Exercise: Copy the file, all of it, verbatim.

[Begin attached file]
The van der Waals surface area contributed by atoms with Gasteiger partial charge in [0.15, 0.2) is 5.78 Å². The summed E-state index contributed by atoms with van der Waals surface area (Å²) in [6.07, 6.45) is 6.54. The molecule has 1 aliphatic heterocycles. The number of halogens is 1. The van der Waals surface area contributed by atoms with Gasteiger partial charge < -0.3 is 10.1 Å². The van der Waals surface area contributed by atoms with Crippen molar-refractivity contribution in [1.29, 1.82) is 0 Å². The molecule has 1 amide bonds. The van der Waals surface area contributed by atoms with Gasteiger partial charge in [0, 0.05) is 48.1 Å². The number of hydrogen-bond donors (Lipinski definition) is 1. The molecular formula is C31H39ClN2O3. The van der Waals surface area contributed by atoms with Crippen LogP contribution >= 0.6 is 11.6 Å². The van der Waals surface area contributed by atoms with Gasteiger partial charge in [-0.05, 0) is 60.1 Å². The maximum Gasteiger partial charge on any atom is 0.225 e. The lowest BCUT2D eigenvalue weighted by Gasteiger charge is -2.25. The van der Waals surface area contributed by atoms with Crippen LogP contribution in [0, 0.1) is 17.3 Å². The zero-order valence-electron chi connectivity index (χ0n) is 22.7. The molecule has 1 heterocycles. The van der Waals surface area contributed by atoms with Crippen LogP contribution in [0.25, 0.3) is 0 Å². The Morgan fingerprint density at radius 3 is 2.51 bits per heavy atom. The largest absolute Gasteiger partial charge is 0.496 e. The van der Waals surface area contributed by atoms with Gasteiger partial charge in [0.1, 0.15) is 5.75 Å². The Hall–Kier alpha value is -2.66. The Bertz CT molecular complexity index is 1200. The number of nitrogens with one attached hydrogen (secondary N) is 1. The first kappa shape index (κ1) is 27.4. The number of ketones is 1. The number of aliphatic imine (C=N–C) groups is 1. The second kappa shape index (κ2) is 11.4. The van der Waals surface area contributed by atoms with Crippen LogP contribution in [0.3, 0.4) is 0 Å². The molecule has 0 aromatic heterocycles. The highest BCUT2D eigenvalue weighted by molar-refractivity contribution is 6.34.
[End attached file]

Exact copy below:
The van der Waals surface area contributed by atoms with Gasteiger partial charge in [0.15, 0.2) is 5.78 Å². The summed E-state index contributed by atoms with van der Waals surface area (Å²) in [6.07, 6.45) is 6.54. The molecule has 1 aliphatic heterocycles. The number of halogens is 1. The van der Waals surface area contributed by atoms with Gasteiger partial charge < -0.3 is 10.1 Å². The van der Waals surface area contributed by atoms with Crippen molar-refractivity contribution in [1.29, 1.82) is 0 Å². The molecule has 1 amide bonds. The van der Waals surface area contributed by atoms with Gasteiger partial charge in [0, 0.05) is 48.1 Å². The number of hydrogen-bond donors (Lipinski definition) is 1. The molecular formula is C31H39ClN2O3. The van der Waals surface area contributed by atoms with Crippen LogP contribution >= 0.6 is 11.6 Å². The van der Waals surface area contributed by atoms with Gasteiger partial charge in [-0.05, 0) is 60.1 Å². The maximum Gasteiger partial charge on any atom is 0.225 e. The lowest BCUT2D eigenvalue weighted by Gasteiger charge is -2.25. The van der Waals surface area contributed by atoms with Crippen LogP contribution in [0, 0.1) is 17.3 Å². The zero-order valence-electron chi connectivity index (χ0n) is 22.7. The molecule has 1 heterocycles. The van der Waals surface area contributed by atoms with Crippen LogP contribution in [0.25, 0.3) is 0 Å². The Morgan fingerprint density at radius 3 is 2.51 bits per heavy atom. The largest absolute Gasteiger partial charge is 0.496 e. The van der Waals surface area contributed by atoms with Gasteiger partial charge in [0.1, 0.15) is 5.75 Å². The Hall–Kier alpha value is -2.66. The Bertz CT molecular complexity index is 1200. The number of nitrogens with one attached hydrogen (secondary N) is 1. The first kappa shape index (κ1) is 27.4. The number of ketones is 1. The number of aliphatic imine (C=N–C) groups is 1. The second kappa shape index (κ2) is 11.4. The van der Waals surface area contributed by atoms with Crippen LogP contribution in [0.3, 0.4) is 0 Å². The molecule has 0 aromatic heterocycles. The highest BCUT2D eigenvalue weighted by molar-refractivity contribution is 6.34.